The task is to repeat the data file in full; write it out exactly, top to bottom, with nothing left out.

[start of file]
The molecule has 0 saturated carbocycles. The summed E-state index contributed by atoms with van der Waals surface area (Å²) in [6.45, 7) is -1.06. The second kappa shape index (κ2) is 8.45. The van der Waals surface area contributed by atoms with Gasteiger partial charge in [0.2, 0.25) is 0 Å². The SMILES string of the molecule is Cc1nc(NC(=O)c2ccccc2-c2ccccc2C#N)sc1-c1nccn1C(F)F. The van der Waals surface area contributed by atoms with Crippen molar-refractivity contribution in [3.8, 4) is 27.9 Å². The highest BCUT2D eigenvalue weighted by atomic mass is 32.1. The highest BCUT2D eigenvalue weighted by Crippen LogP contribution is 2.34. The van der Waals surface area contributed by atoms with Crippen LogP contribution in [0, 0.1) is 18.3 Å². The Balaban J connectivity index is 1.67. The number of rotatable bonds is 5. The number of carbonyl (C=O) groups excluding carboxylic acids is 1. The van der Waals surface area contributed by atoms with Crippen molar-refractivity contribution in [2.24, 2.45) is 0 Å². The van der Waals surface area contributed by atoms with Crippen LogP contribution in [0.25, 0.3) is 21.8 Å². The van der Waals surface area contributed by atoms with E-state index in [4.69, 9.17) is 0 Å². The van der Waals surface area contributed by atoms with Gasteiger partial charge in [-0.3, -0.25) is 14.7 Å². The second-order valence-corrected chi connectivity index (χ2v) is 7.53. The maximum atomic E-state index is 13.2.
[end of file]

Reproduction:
The molecule has 0 saturated carbocycles. The summed E-state index contributed by atoms with van der Waals surface area (Å²) in [6.45, 7) is -1.06. The second kappa shape index (κ2) is 8.45. The van der Waals surface area contributed by atoms with Gasteiger partial charge in [0.2, 0.25) is 0 Å². The SMILES string of the molecule is Cc1nc(NC(=O)c2ccccc2-c2ccccc2C#N)sc1-c1nccn1C(F)F. The van der Waals surface area contributed by atoms with Crippen molar-refractivity contribution in [3.8, 4) is 27.9 Å². The highest BCUT2D eigenvalue weighted by atomic mass is 32.1. The highest BCUT2D eigenvalue weighted by Crippen LogP contribution is 2.34. The van der Waals surface area contributed by atoms with Crippen LogP contribution in [0, 0.1) is 18.3 Å². The Balaban J connectivity index is 1.67. The number of rotatable bonds is 5. The number of carbonyl (C=O) groups excluding carboxylic acids is 1. The van der Waals surface area contributed by atoms with Crippen molar-refractivity contribution in [2.24, 2.45) is 0 Å². The van der Waals surface area contributed by atoms with Crippen LogP contribution in [0.25, 0.3) is 21.8 Å². The van der Waals surface area contributed by atoms with E-state index in [4.69, 9.17) is 0 Å². The van der Waals surface area contributed by atoms with Gasteiger partial charge in [-0.3, -0.25) is 14.7 Å². The second-order valence-corrected chi connectivity index (χ2v) is 7.53. The maximum atomic E-state index is 13.2.